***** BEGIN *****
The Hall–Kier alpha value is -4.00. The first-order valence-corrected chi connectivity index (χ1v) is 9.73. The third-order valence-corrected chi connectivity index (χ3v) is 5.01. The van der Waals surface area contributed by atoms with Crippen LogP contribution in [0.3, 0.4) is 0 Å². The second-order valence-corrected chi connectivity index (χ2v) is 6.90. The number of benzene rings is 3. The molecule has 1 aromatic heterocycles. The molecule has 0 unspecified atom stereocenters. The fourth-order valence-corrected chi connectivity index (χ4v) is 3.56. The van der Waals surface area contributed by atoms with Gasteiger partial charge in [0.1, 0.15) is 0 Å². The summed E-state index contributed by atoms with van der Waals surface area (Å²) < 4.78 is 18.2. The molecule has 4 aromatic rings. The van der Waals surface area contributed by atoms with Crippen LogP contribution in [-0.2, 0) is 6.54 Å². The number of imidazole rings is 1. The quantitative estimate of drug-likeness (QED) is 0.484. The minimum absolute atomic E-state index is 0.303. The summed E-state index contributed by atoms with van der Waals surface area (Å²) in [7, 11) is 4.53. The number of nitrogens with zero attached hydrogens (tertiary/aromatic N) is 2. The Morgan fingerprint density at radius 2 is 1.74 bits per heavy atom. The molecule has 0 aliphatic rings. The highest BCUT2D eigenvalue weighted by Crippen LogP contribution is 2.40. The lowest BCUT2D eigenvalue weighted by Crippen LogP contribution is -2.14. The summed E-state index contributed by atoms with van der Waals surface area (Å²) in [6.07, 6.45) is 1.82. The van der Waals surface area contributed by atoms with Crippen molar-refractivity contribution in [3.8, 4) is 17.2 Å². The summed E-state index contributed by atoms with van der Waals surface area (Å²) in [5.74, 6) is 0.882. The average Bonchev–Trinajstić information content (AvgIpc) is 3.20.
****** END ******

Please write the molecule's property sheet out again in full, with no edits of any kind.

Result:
The Hall–Kier alpha value is -4.00. The first-order valence-corrected chi connectivity index (χ1v) is 9.73. The third-order valence-corrected chi connectivity index (χ3v) is 5.01. The van der Waals surface area contributed by atoms with Crippen LogP contribution in [0.3, 0.4) is 0 Å². The second-order valence-corrected chi connectivity index (χ2v) is 6.90. The number of benzene rings is 3. The molecule has 1 aromatic heterocycles. The molecule has 0 unspecified atom stereocenters. The fourth-order valence-corrected chi connectivity index (χ4v) is 3.56. The van der Waals surface area contributed by atoms with Gasteiger partial charge in [0.1, 0.15) is 0 Å². The summed E-state index contributed by atoms with van der Waals surface area (Å²) < 4.78 is 18.2. The molecule has 4 aromatic rings. The van der Waals surface area contributed by atoms with Crippen LogP contribution in [-0.2, 0) is 6.54 Å². The number of imidazole rings is 1. The quantitative estimate of drug-likeness (QED) is 0.484. The minimum absolute atomic E-state index is 0.303. The summed E-state index contributed by atoms with van der Waals surface area (Å²) in [7, 11) is 4.53. The number of nitrogens with zero attached hydrogens (tertiary/aromatic N) is 2. The Morgan fingerprint density at radius 2 is 1.74 bits per heavy atom. The molecule has 0 aliphatic rings. The highest BCUT2D eigenvalue weighted by Crippen LogP contribution is 2.40. The lowest BCUT2D eigenvalue weighted by Crippen LogP contribution is -2.14. The summed E-state index contributed by atoms with van der Waals surface area (Å²) in [6.07, 6.45) is 1.82. The van der Waals surface area contributed by atoms with Crippen molar-refractivity contribution in [3.8, 4) is 17.2 Å². The summed E-state index contributed by atoms with van der Waals surface area (Å²) in [5.74, 6) is 0.882. The average Bonchev–Trinajstić information content (AvgIpc) is 3.20.